Choose your dates:

  1. Wednesday, June 19, 2024

  2. Thursday, June 20, 2024


Emily Hanako Momohara @ Metropole

  • Emily Hanako Momohara (American) Curtain, 2011 Archival Pigment Print on Somerset Velvet

  • Emily Hanako Momohara (American) Tending My Grandmother's Garden: Maple 2016 Archival Pigment Print on Somerset Velvet

About the Exhibition

Working in photography, video, and sculpture, Emily Hanako Momohara explores themes of culture and assimilation, migration and displacement, legacy, and loss. In this selection of photographs from 2011 to the present, Momohara constructs imaginary islands set against black backgrounds to explore islands as metaphors for her own search for familial legacy through Okinawa, Japan, Hawai’i, and Seattle. Momohara explains, “Legacy is not factual, but fluidly ebbs with its various human carriers. This is what happens when memory becomes collective and history is owned by those of us remaining. A story passes from one person to the next, to the next, and so on and with each person the account alters slightly.”

Momohara’s photographs mirror the mixing of American, Japanese, and Okinawan cultures and histories that she experienced growing up. She explains, “My grandparents wanted to be ‘all-American.’ They were focused on proving patriotism and finding the American dream. Anything Japanese was far from their minds. Thus, immigration and our cultural past were not discussed. This lack of discussion is really the crux of my work.” For her Angel Island series, the artist camped for two nights on Angel Island in the San Francisco Bay, a site where from 1910 to 1940 approximately one million Asian immigrants stopped on their way to the United States.  Using found stones, twigs, and pieces of brush, Momohara created miniature Ikebana-style arrangements and photographed them on a picnic table in the middle of the night. One of the islands created from a pinecone and thin leaves looks like a pineapple, a subtle reference to her family history as pineapple farmers in Okinawa and Hawai’i before they immigrated to Seattle. For Curtain, 2011, Momohara meticulously attached moss to a curtain simultaneously referencing the use of curtains in Western art history and moss as an important design element in Japanese gardens. “In Western still lifes, the curtain symbolized the forbidden,” she notes. “Much of my research has unearthed family secrets that are considered taboo. This piece was another way for me to connect the places I was investigating with the stories, myths, and facts I was learning.”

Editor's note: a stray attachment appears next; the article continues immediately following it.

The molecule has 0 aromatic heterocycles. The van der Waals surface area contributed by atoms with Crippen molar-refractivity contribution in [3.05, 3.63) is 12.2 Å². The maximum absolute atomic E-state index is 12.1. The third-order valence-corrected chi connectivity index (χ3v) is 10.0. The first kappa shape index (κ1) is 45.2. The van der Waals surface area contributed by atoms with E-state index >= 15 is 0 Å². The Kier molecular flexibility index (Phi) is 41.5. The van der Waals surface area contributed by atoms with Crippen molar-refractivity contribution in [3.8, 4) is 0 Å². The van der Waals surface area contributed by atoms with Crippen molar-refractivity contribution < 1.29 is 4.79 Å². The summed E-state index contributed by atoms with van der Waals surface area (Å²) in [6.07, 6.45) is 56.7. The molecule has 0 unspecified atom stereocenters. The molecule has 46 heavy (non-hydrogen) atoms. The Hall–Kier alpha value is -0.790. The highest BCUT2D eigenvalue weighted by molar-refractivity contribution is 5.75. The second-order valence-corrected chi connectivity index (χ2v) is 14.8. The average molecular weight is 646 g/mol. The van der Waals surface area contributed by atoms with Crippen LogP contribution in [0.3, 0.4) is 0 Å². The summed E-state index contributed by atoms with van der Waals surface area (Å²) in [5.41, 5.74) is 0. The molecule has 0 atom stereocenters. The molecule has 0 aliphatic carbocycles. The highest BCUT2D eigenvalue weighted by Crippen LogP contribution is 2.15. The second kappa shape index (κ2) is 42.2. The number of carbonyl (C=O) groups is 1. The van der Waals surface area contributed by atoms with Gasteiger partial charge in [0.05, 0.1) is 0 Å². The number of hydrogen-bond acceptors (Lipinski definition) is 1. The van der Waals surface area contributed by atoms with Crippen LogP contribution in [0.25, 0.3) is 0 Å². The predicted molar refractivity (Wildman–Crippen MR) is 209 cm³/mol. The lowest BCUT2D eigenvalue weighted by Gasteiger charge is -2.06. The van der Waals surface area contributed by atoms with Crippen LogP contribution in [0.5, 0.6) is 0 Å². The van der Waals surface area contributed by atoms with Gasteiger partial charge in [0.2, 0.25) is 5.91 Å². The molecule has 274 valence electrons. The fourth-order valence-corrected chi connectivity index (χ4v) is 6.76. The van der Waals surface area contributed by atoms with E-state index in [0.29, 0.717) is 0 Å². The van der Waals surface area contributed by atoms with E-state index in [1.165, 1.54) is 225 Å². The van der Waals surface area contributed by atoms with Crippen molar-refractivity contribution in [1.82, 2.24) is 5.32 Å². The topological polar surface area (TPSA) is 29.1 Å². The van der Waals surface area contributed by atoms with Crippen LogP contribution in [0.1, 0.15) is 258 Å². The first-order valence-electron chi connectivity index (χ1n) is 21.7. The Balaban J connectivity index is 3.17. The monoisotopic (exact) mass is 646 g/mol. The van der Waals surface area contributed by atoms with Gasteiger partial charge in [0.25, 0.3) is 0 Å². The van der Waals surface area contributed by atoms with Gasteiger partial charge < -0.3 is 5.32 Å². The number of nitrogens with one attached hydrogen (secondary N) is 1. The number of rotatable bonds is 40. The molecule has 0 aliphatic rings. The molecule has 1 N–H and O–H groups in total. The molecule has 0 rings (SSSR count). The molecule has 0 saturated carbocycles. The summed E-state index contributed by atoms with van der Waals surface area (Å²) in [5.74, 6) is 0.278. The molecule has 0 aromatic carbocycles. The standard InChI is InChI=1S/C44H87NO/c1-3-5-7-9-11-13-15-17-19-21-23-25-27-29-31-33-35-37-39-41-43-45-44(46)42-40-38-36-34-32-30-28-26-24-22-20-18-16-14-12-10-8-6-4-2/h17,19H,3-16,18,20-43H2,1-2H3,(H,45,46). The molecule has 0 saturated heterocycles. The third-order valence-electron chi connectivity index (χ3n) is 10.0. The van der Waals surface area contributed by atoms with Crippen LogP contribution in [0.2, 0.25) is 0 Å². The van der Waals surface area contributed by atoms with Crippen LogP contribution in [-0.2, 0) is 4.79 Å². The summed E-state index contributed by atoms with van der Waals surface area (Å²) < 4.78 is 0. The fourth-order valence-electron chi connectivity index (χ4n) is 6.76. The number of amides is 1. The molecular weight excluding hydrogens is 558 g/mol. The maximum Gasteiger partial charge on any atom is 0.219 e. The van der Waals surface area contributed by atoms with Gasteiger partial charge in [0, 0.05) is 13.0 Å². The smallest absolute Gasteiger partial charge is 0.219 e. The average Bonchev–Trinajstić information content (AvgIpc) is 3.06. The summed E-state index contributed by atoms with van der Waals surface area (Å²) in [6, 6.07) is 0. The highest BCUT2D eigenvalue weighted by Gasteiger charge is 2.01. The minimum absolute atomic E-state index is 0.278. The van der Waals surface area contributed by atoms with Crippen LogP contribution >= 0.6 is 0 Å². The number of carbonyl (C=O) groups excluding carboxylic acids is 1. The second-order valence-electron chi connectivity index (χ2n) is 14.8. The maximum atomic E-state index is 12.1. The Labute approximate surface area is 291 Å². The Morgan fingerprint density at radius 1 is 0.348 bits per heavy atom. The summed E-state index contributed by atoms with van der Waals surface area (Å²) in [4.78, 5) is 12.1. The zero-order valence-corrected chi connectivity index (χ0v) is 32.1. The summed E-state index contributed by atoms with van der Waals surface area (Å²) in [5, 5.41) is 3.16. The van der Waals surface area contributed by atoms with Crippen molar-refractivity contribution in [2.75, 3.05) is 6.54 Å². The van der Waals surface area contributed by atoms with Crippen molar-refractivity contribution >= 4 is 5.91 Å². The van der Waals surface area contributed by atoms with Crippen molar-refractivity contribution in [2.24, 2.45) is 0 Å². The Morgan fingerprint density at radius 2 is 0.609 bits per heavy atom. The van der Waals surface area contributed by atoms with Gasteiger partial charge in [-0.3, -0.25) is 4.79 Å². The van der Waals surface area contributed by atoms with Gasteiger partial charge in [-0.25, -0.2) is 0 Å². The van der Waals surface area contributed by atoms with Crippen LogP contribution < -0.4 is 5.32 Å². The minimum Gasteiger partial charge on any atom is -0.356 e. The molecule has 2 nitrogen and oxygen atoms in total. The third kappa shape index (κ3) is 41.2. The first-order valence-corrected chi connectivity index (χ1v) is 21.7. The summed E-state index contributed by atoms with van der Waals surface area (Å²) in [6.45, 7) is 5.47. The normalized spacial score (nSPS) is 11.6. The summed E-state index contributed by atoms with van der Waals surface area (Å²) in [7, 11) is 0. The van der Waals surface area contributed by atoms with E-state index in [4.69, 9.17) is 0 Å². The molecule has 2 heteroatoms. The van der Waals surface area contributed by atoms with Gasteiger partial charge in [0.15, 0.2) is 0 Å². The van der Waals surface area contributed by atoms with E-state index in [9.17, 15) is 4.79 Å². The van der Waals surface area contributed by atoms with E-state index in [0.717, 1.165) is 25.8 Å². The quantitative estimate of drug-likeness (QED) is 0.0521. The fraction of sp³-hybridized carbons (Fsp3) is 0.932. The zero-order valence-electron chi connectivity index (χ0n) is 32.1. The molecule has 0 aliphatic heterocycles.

Emily Hanako Momohara grew up near Seattle, Washington and earned her BFA in Photography and her BA in Art History from the University of Washington. She went on to receive her MFA in Expanded Media from the University of Kansas. She is Associate Professor of Art at the Art Academy of Cincinnati where she heads the photography major.

Momohara has exhibited nationally, most notably at the Japanese American National Museum in a two-person Show titled Sugar|Islands. She has been a visiting artist at several residency programs including the Center for Photography at Woodstock, Headlands Center for the Arts, Fine Arts Work Center and Red Gate Gallery Beijing. She received a 2011 Ohio Arts Council Excellence Grant. In 2015, her work was included in the Chongqing Photography and Video Biennial.